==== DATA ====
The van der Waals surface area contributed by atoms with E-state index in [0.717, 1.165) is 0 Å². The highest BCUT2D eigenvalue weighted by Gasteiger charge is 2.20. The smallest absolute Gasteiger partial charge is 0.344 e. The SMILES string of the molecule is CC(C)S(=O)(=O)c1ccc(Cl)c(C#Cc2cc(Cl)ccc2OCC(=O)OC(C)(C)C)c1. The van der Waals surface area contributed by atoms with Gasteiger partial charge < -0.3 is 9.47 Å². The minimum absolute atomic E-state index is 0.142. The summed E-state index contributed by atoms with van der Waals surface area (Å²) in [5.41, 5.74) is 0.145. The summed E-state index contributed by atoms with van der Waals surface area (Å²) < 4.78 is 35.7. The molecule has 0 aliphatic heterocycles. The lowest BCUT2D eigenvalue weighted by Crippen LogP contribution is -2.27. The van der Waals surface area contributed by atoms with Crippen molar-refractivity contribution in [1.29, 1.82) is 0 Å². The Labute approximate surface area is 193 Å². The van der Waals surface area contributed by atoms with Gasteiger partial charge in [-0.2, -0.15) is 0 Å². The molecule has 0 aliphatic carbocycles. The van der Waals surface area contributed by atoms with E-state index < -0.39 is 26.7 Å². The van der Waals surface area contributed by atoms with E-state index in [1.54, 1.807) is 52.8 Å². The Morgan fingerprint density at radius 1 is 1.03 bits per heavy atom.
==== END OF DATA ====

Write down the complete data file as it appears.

The van der Waals surface area contributed by atoms with E-state index in [0.717, 1.165) is 0 Å². The highest BCUT2D eigenvalue weighted by Gasteiger charge is 2.20. The smallest absolute Gasteiger partial charge is 0.344 e. The SMILES string of the molecule is CC(C)S(=O)(=O)c1ccc(Cl)c(C#Cc2cc(Cl)ccc2OCC(=O)OC(C)(C)C)c1. The van der Waals surface area contributed by atoms with Gasteiger partial charge < -0.3 is 9.47 Å². The minimum absolute atomic E-state index is 0.142. The summed E-state index contributed by atoms with van der Waals surface area (Å²) in [5.41, 5.74) is 0.145. The summed E-state index contributed by atoms with van der Waals surface area (Å²) < 4.78 is 35.7. The molecule has 0 aliphatic heterocycles. The lowest BCUT2D eigenvalue weighted by Crippen LogP contribution is -2.27. The van der Waals surface area contributed by atoms with Crippen molar-refractivity contribution in [1.29, 1.82) is 0 Å². The Labute approximate surface area is 193 Å². The van der Waals surface area contributed by atoms with Gasteiger partial charge in [-0.2, -0.15) is 0 Å². The molecule has 0 aliphatic carbocycles. The van der Waals surface area contributed by atoms with E-state index < -0.39 is 26.7 Å². The van der Waals surface area contributed by atoms with E-state index in [1.54, 1.807) is 52.8 Å². The Morgan fingerprint density at radius 1 is 1.03 bits per heavy atom.